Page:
and in compensation for his services
shall receive such salary as the
county board of education may have
fixed, not to exceed $1,500 a year,
to he paid by the county treasurer
upon the warrants of the chairman
of the county board of education,
auditr d and approved as other
Sec. 6-That the present county
boards of education anmi county su
perintendents of education shall be
superseded and their offices abolished
as soon as the boards herein provided
for shall meet and organize. Provided,
however, That the county superinten
dent of education of each county
shall make to the State superinten
dent of education the annual report
required hy law for the school year
1901 to 1902, and upon a certificate
from the State superinitendent of
education that such reporp has been
made satisfactorily shall he paid by
the hoard of county commissioners
the full salary for the remainder of
the term for which he was elected.
Sec. 7-That all acts and parts of
acts inconsistent with this act be and
the same are hereby repealed.
Mr. Jnn. P. Thoma, Jr., yeterdny
received a favorablo report f-om tlt
jidiciary colnl1itteo u1pon his con
current resolution to provido for i
special CollInittoo to inspect tle Work
of the code col missioner.
The conimitteo monded by limit.
ing to -10 the muimher of days in which
the comuunttuo may sit. Tho ammind.
111011 t VAS accepted ald Welt to the
Mr. Thoma, vxplained very clearly
that tho code coml) ni issioner ha11d col
leted all staltulles passsdl in thll last.
ten years, nd ia(Id had them print,'d
according to topies, etc. Ito has no
doubt but that, the work ha- been
done r,reflilly and well. Yet it is
evident, tiat, before this codo is ac,
(01Pted 1 th la1W Of tihe State, it
should be inspected by i Colillittee,
and the rcsponsibility lifted from the
shouldors of ono ma.
Among tho now hills yesturd.y
wero the following:
Mr. Soigler--To provido that, il
town of SAluda m1ay ulibscribo !.
000 in be:.d:; to Salhada and Jol
Mr. S!run-To fix tio tino for the
paymnent oif taxes.
Mr. Strom--To incres sentence
of chainlgang prisonlers to ten yeairs.
Mr. Bivens - Relati.g to thbe gimlo
Mr. Biacot-Regulating to the use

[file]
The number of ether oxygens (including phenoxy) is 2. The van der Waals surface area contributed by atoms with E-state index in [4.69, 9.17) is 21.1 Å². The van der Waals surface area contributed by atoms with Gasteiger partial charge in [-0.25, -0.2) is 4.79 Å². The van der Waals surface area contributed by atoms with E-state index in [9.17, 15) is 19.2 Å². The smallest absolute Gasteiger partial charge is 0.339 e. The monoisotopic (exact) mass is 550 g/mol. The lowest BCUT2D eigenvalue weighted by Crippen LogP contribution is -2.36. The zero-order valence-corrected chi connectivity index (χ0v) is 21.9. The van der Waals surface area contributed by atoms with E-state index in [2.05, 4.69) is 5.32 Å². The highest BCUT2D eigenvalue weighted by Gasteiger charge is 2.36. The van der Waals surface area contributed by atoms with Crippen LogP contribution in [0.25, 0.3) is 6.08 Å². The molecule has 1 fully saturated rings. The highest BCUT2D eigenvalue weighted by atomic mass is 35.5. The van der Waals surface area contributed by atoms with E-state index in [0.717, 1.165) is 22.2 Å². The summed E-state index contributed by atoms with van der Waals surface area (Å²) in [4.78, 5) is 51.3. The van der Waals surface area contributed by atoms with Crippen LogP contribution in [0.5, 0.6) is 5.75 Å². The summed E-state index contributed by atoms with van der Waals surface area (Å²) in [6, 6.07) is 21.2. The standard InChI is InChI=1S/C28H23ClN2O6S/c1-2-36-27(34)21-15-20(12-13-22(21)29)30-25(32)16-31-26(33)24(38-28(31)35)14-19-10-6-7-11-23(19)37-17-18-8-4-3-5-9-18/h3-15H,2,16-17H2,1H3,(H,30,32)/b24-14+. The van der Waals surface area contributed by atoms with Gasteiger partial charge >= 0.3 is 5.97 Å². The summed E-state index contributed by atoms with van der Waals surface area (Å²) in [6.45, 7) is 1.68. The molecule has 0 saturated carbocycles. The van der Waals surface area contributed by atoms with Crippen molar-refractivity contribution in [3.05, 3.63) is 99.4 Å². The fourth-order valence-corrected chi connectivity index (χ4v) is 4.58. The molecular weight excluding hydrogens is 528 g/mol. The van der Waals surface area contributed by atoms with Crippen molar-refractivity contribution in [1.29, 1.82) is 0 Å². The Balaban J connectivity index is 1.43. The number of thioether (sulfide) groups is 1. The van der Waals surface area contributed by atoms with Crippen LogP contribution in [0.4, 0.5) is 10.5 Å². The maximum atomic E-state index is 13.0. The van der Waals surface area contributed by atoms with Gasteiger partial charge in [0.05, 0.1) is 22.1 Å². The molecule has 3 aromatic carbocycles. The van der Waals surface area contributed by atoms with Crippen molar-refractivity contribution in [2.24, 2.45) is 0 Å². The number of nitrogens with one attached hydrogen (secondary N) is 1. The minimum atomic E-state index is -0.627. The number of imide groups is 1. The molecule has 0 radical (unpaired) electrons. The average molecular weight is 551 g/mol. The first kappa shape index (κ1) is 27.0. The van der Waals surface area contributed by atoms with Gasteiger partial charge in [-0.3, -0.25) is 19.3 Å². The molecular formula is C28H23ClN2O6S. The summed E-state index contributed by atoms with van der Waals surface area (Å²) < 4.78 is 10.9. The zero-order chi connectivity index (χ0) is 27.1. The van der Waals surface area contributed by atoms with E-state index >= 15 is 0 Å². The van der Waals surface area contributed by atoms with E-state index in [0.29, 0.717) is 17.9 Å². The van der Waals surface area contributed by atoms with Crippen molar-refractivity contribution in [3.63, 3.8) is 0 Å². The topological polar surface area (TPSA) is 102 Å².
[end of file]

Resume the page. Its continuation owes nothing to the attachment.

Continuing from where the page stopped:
of convict labor.
Mr. Bacot-Joict resolution relat
ing to the estato of Thonim WN. Ma
Mr. McCall--To provide for the
further protection 6 fish.
Mr. Sanders-To fix tho amount
to be recovered on notes which have
Mr. Sanders-Relating to cortain
schoul district elections in tihe city of
Mr. McLaughlin-To amend the
law or to recording chattel mort
Mr. Logan--To arond the code of
civil procedure ts to the claims of
Mr. Morgan-To amend the dis
pensary law as to distillories.
Mr. Weston-Providing that rail
road sidotracks shall be returned for
Mr. Wobb-To defino rights of
employes of mill, railroads, etc.
Mr. Fox-to increase the pension
appropriation to $150,000.
Mr. F. H. McMaster-To regulate
contracts between employers and om
ployees; also to provide for schools
in factory towns.
Mr. Coopr-To provide punish
ment for the manufacture and saile
of certain firearmns.
Mr. Jno. P. Thomas, Jr. -To pro
vide for an income tax.
Mr. DuRant-To regulate the hir
ing of convicts.
Mr.. Moses-To alppropriato $8,862
to build a steward's ball at the South
Mr. 'tichardson-Roelating to the
entry on lands of another.
Mr. GJalluchat-To extend to all
classes of employes penalties for vio
lation of labor contracts.
AN UNFAvoRIAILE RiEPoJRT
was made on the bill to prevent the
spread of bydrophobia.
For Infants and Children.
The Kind You Bays Always Bought
sonit to Onie Maegazino WViIlin Th,ec
Some six months ago Tile Ladies
Home Jounali offered a series e f casia
prizes for the best outdoor photo
prap)hs taken by amateur photo
graphs during the summer. T'h
returns almost. Rswallmed t he Phila.
dolphia post oflico, whichl in thbret
months delive'red 26,40t0 phlotogralphl
to the magalzino. Tile phlotographil
make perhaps tile largest single col
lection ever sonlt to one0 particulai
quarter. It will require nearly
month's work on thle part of the
magazine's enltire staff to assort tha
nintnresandu make theanwnardl.
rill' I,EAolGE O A MIMCAN MU'N ICI
'A1.1 1 1 .s.
Strotig Un,dorew'ml,'nt of thIe Soitlit Catrolin;
In1ter-N5takt0 Vicd WV8t 1nci114n V%1MA11t01n,
('ha1rlestoil, S. (., )eceiler I I
Ti SouthIi Carolina I liter Statti
anid Wst Indian Ex posit loln Com
pany hats bon organized under i
charter issued by the Stiato of Soutli
Carolinl'a for the pumpost) of holin,
ainl Expositiol ill the City of Ciarles
ton of I l rt a me ( and mnaliufie.
turled p rodnects of tho Statoi of the
Anericai Union and of tho \Ves
IndioH a.nd of tho Philippines. Thi
E'xpositioll will opel Decebilbor ,
11)(), and ls Jno '111o , I 102. h
hais beeni proJI%ctid uponl tho broadoRs
Io)0!-!ibI!0 JileS, aid OW leser ihe he'
supip>rt and vo oporation of all ti
States and cities of tho ct r.;. io
especially deserves te fostolr1in: eair
Lhe United Sttttes Gv romv!.t,
n.dtho Iltaguo (if Anwri-111 ani( i
l eities urgvs upoln the Ulited( ttes
Gi0g%esi now mi otsion W, \a-biin"
4i, tho passago of thk 1,iI'M. I